Abortion returns

Senate candidates face off on the issue

Republican U.S. Senate candidate Joe Heck held a news conference in Reno on Oct. 1.

Republican U.S. Senate candidate Joe Heck held a news conference in Reno on Oct. 1.


Our full interview with candidate Heck can be read on our Newsview blog.

Abortion, an issue long thought more or less settled in Nevada, has re-emerged to enter the U.S. Senate race between Republican Joe Heck and Democrat Catherine Cortez Masto.

Heck calls himself a “pro-life candidate,” the kind of label Nevada Republicans have avoided since Nevadans voted for abortion rights in a landslide in 1990.

The temperature of the abortion issue in the Senate campaign was raised when an arm of Planned Parenthood produced a television spot that charged Heck voted to “criminalize abortion for rape victims,” which is not true. The spot cited as its source an article posted on Politico, and that article does not contain any substantiation for the charge. More to the point, the legislation at issue in the Politico article—the “District of Columbia Pain-Capable Unborn Child Protection Act” or HR 3803—contained language protecting women who obtain abortions from prosecution.

Heck did cosponsor and vote for the bill, which failed to achieve the required supermajority vote. Another claim in the same spot—that Heck has voted repeatedly to block funding to Planned Parenthood—is accurate.

While Heck calls himself “pro-life,” that may be a tactic to attract abortion opponents without seeming extreme on the issue by embracing the kind of add-ons that abortion opponents have championed to reduce abortion access. In an interview with Heck to clarify his position on abortion, he indicated he is staying just inside the line of opposing abortion and not doing much else to stop it. He opposes a constitutional amendment to outlaw abortion and supports parental notification but not parental consent laws. He declined to say whether he supports or opposes judicial bypass measures. In addition, in August, a Heck aide implied Heck does not support overturning Roe v. Wade, the 1973 U.S. Supreme Court decision that recognized abortion rights.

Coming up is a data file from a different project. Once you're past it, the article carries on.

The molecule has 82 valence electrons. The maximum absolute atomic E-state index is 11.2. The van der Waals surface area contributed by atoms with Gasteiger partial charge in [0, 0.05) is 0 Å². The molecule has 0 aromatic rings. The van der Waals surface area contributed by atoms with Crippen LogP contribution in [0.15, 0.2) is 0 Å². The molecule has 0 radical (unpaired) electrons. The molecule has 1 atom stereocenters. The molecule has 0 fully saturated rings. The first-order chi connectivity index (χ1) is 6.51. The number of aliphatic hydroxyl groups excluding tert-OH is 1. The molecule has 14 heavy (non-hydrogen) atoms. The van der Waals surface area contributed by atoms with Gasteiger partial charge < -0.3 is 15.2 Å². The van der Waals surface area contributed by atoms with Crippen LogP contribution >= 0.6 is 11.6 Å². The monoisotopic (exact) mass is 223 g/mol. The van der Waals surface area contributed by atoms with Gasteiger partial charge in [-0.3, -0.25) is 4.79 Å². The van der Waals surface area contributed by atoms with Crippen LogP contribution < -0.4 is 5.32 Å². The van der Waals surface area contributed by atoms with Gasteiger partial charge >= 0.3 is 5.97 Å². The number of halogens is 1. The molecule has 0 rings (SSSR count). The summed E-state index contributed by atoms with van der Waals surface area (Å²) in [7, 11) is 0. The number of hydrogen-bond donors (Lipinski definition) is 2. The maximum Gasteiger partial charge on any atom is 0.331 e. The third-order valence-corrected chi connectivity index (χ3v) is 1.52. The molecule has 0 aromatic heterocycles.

Here is the abortion portion of our interview:

RN&R: “Would you vote for legal abortion?”

HECK: “Well, abortion is legal, per the Supreme Court decision Roe v. Wade, so until the Supreme Court changes their decision, there’s no vote to be had. Supreme Court’s already decided.”

RN&R: “I understand, but Congress has bills all the time that are unconstitutional.”

HECK: “Well, I think that the Supreme Court has weighed in on the issue, and until the Supreme Court changes their mind or reissues their decision that’s ultimately what we will follow.”

RN&R: “What would you describe your abortion position as?”

HECK: “Well, I’m a pro-life candidate, but I support the Hyde amendment. Taxpayer funds should not be used to support abortion with the exception of rape, incest, or life of the mother.”

RN&R: “Would you support a constitutional amendment to outlaw abortion?”

HECK: “No, I don’t believe in changing the constitution on social issues.”